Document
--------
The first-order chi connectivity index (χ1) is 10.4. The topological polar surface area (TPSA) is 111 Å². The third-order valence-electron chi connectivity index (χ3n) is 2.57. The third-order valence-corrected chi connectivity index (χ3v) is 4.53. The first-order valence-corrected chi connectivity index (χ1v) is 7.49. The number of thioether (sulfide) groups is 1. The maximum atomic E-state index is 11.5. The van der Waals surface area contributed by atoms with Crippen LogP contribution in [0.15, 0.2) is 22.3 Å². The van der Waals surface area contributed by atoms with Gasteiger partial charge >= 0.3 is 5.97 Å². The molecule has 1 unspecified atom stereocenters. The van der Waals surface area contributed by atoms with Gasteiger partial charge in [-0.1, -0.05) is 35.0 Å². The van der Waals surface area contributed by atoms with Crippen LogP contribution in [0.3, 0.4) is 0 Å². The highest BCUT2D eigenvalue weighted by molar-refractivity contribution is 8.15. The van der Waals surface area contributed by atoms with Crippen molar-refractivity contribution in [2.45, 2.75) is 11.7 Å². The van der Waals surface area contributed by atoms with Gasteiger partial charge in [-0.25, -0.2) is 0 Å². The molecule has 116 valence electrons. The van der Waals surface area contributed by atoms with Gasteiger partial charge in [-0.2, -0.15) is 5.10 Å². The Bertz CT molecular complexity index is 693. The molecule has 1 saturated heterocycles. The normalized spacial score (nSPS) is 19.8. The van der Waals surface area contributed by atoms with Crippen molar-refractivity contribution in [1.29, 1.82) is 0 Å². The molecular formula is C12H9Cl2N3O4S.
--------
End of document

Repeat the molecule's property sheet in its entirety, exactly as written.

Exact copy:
The first-order chi connectivity index (χ1) is 10.4. The topological polar surface area (TPSA) is 111 Å². The third-order valence-electron chi connectivity index (χ3n) is 2.57. The third-order valence-corrected chi connectivity index (χ3v) is 4.53. The first-order valence-corrected chi connectivity index (χ1v) is 7.49. The number of thioether (sulfide) groups is 1. The maximum atomic E-state index is 11.5. The van der Waals surface area contributed by atoms with Crippen LogP contribution in [0.15, 0.2) is 22.3 Å². The van der Waals surface area contributed by atoms with Gasteiger partial charge >= 0.3 is 5.97 Å². The molecule has 1 unspecified atom stereocenters. The van der Waals surface area contributed by atoms with Gasteiger partial charge in [-0.1, -0.05) is 35.0 Å². The van der Waals surface area contributed by atoms with Crippen LogP contribution in [0.3, 0.4) is 0 Å². The highest BCUT2D eigenvalue weighted by molar-refractivity contribution is 8.15. The van der Waals surface area contributed by atoms with Crippen molar-refractivity contribution in [2.45, 2.75) is 11.7 Å². The van der Waals surface area contributed by atoms with Gasteiger partial charge in [-0.25, -0.2) is 0 Å². The molecule has 116 valence electrons. The van der Waals surface area contributed by atoms with Gasteiger partial charge in [-0.2, -0.15) is 5.10 Å². The Bertz CT molecular complexity index is 693. The molecule has 1 saturated heterocycles. The normalized spacial score (nSPS) is 19.8. The van der Waals surface area contributed by atoms with Crippen molar-refractivity contribution in [1.29, 1.82) is 0 Å². The molecular formula is C12H9Cl2N3O4S.